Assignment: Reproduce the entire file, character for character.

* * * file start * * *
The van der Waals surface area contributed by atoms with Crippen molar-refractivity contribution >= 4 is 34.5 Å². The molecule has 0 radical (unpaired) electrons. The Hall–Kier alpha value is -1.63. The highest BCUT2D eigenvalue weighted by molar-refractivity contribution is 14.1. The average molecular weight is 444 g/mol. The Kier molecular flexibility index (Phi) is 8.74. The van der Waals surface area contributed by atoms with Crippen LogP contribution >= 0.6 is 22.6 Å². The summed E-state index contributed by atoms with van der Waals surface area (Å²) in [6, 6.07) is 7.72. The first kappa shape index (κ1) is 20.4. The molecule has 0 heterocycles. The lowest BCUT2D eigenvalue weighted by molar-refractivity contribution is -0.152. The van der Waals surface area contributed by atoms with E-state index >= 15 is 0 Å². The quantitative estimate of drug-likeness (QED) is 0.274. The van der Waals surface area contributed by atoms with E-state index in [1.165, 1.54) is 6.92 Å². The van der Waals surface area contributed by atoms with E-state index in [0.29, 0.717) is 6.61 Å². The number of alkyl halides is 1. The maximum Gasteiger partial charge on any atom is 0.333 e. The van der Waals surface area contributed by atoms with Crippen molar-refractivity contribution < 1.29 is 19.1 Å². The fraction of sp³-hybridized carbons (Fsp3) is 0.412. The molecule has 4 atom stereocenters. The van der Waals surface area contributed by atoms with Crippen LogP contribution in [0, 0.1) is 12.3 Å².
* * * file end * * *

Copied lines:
The van der Waals surface area contributed by atoms with Crippen molar-refractivity contribution >= 4 is 34.5 Å². The molecule has 0 radical (unpaired) electrons. The Hall–Kier alpha value is -1.63. The highest BCUT2D eigenvalue weighted by molar-refractivity contribution is 14.1. The average molecular weight is 444 g/mol. The Kier molecular flexibility index (Phi) is 8.74. The van der Waals surface area contributed by atoms with Crippen LogP contribution >= 0.6 is 22.6 Å². The summed E-state index contributed by atoms with van der Waals surface area (Å²) in [6, 6.07) is 7.72. The first kappa shape index (κ1) is 20.4. The molecule has 0 heterocycles. The lowest BCUT2D eigenvalue weighted by molar-refractivity contribution is -0.152. The van der Waals surface area contributed by atoms with E-state index >= 15 is 0 Å². The quantitative estimate of drug-likeness (QED) is 0.274. The van der Waals surface area contributed by atoms with E-state index in [1.165, 1.54) is 6.92 Å². The van der Waals surface area contributed by atoms with E-state index in [0.29, 0.717) is 6.61 Å². The number of alkyl halides is 1. The maximum Gasteiger partial charge on any atom is 0.333 e. The van der Waals surface area contributed by atoms with Crippen molar-refractivity contribution < 1.29 is 19.1 Å². The fraction of sp³-hybridized carbons (Fsp3) is 0.412. The molecule has 4 atom stereocenters. The van der Waals surface area contributed by atoms with Crippen LogP contribution in [0, 0.1) is 12.3 Å².